By Richi Jennings. December 3, 2010.
Google's acquiring a speech synthesis firm, Phonetic Arts. Its technology is best known as a speech engine for gaming. Why on earth would Google need one of those? Let's talk about it, in The Long View...
Today's speech synthesis technology is imperfect, at best. The human ear and brain have evolved to be extremely sensitive to tiny nuances in human speech, so any synthetic imperfections can be extremely off-putting.
You'll know what I'm talking about if you've ever listed to one of those Xtranormal clips on YouTube. Uncomfortable to listen to, to say the least.
But from what I've heard from the company's samples, Phonetic Arts' technology is far superior. As Google's Mike Cohen blogged:
Theres still a lot to do. ... Phonetic Arts team of researchers and engineers work at the cutting edge of speech synthesis.
We already have a strong engineering center in London and look forward to welcoming Phonetic Arts to the team. ... Were confident that together well move a little faster towards that Star Trek future.
What does Phonetic Arts do? Its proprietary technology was originally created for games developers, to help stitch together fragments of speech. For example, if you're publishing a football game, you might want a commentator to say what's going on in the game, as if it was on TV.
But it's impractical to have a voiceover artist record every possible combination of lines. So, you'll have a list of players and a list of actions, and the game needs to stitch the fragments together, to say things like, "Puricelli cuts infield, tackled by Bracken."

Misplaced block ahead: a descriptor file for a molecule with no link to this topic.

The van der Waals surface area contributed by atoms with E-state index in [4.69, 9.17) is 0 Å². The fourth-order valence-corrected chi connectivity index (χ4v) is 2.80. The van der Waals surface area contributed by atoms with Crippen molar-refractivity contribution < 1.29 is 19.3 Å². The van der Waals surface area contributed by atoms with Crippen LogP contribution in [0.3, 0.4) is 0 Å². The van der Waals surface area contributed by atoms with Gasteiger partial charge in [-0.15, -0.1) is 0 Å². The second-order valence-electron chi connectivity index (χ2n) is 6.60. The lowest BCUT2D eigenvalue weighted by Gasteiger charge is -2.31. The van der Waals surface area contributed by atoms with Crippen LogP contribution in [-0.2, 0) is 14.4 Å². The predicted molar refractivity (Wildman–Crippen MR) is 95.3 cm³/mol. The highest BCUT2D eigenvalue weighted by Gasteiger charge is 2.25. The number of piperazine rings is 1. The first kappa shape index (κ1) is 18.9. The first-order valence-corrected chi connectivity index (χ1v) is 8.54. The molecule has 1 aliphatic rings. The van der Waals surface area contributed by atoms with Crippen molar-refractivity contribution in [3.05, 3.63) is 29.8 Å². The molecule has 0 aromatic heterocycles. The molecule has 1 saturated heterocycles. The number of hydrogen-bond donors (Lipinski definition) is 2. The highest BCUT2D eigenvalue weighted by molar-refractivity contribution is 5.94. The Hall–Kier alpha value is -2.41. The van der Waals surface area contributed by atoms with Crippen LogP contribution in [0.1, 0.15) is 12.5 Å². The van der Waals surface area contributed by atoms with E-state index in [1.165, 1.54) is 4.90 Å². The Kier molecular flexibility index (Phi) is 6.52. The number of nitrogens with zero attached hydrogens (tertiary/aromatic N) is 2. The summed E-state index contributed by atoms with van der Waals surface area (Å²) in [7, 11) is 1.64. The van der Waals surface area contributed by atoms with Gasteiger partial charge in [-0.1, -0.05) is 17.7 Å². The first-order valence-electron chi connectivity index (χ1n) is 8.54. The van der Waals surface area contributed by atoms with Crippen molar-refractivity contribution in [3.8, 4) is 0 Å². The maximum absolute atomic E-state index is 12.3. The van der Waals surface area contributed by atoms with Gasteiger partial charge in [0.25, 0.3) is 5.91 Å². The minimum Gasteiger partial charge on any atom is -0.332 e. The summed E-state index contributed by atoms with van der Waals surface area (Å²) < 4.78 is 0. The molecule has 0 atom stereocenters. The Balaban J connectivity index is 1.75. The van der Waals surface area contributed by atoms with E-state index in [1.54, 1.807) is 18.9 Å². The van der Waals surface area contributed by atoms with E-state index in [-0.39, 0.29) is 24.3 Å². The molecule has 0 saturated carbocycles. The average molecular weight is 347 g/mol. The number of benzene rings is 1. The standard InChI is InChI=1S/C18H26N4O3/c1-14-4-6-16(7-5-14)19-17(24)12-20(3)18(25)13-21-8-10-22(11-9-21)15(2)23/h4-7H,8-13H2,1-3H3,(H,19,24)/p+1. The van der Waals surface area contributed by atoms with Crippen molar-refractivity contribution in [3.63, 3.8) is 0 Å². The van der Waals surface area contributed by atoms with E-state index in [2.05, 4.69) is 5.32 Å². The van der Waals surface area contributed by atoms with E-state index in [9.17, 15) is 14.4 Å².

It turns out that stitching these fragments of speech together, so that the result sounds entirely natural, is fiendishly difficult. You also want to add a level of natural randomness in the intonation, so the speech doesn't sound exactly the same every time.
The company's technology doesn't just do a remarkably good job of stitching speech fragments together, it can also create the fragments from normally recorded, continuous speech. It's not necessary to feed it a script, or record the fragments separately, the company claims.
Why does Google need this? As more and more day-to-day computing tasks are performed on small, handheld devices -- sooner or later, we're going to stop calling them "phones" -- there's a greater need for high quality speech input and output.
Imagine searching for a nearby Greek restaurant from your Android phone. You can speak your request, Google could ask you what sort of price range you want, and let you know there's one just around the corner. It might even read some reviews to you. All in a natural speaking voice that doesn't scream computer!
As an aside, David Braben is on the company's board of directors. Recognize that name? He was one of the two the young nerds behind the ground-breaking 1984 game, Elite.
Speak to me. Leave your comment below...
|Richi Jennings is an independent analyst/consultant, specializing in blogging, email, and security. A cross-functional IT geek since 1985, you can follow him as @richi on Twitter, pretend to be richij's friend on Facebook, or just use good old email: TLV@richij.com.|